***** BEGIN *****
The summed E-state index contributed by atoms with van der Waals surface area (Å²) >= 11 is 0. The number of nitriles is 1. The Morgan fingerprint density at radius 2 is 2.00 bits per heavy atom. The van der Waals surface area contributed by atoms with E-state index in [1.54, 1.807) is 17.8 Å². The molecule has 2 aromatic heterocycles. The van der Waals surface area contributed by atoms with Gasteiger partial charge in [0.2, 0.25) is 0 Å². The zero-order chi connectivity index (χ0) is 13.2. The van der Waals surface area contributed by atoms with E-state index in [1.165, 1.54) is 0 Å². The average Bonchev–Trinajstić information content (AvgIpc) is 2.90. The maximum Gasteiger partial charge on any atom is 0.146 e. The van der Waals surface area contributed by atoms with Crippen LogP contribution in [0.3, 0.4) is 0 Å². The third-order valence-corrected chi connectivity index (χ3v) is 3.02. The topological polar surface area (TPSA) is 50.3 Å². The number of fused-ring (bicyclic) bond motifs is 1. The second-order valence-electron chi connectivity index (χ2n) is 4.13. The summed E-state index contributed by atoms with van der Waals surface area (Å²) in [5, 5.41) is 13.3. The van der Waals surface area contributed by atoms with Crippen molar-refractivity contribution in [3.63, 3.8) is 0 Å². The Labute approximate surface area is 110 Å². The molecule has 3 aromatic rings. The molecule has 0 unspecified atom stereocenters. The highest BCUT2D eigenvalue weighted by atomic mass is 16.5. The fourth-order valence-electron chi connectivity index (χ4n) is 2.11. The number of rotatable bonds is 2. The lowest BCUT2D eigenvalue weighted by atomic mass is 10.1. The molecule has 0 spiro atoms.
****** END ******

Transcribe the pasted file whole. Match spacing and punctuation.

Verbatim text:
The summed E-state index contributed by atoms with van der Waals surface area (Å²) >= 11 is 0. The number of nitriles is 1. The Morgan fingerprint density at radius 2 is 2.00 bits per heavy atom. The van der Waals surface area contributed by atoms with E-state index in [1.54, 1.807) is 17.8 Å². The molecule has 2 aromatic heterocycles. The van der Waals surface area contributed by atoms with Gasteiger partial charge in [0.2, 0.25) is 0 Å². The zero-order chi connectivity index (χ0) is 13.2. The van der Waals surface area contributed by atoms with E-state index in [1.165, 1.54) is 0 Å². The average Bonchev–Trinajstić information content (AvgIpc) is 2.90. The maximum Gasteiger partial charge on any atom is 0.146 e. The van der Waals surface area contributed by atoms with Crippen LogP contribution in [0.3, 0.4) is 0 Å². The third-order valence-corrected chi connectivity index (χ3v) is 3.02. The topological polar surface area (TPSA) is 50.3 Å². The number of fused-ring (bicyclic) bond motifs is 1. The second-order valence-electron chi connectivity index (χ2n) is 4.13. The summed E-state index contributed by atoms with van der Waals surface area (Å²) in [5, 5.41) is 13.3. The van der Waals surface area contributed by atoms with Crippen molar-refractivity contribution in [3.63, 3.8) is 0 Å². The Labute approximate surface area is 110 Å². The molecule has 3 aromatic rings. The molecule has 0 unspecified atom stereocenters. The highest BCUT2D eigenvalue weighted by atomic mass is 16.5. The fourth-order valence-electron chi connectivity index (χ4n) is 2.11. The number of rotatable bonds is 2. The lowest BCUT2D eigenvalue weighted by atomic mass is 10.1. The molecule has 0 spiro atoms.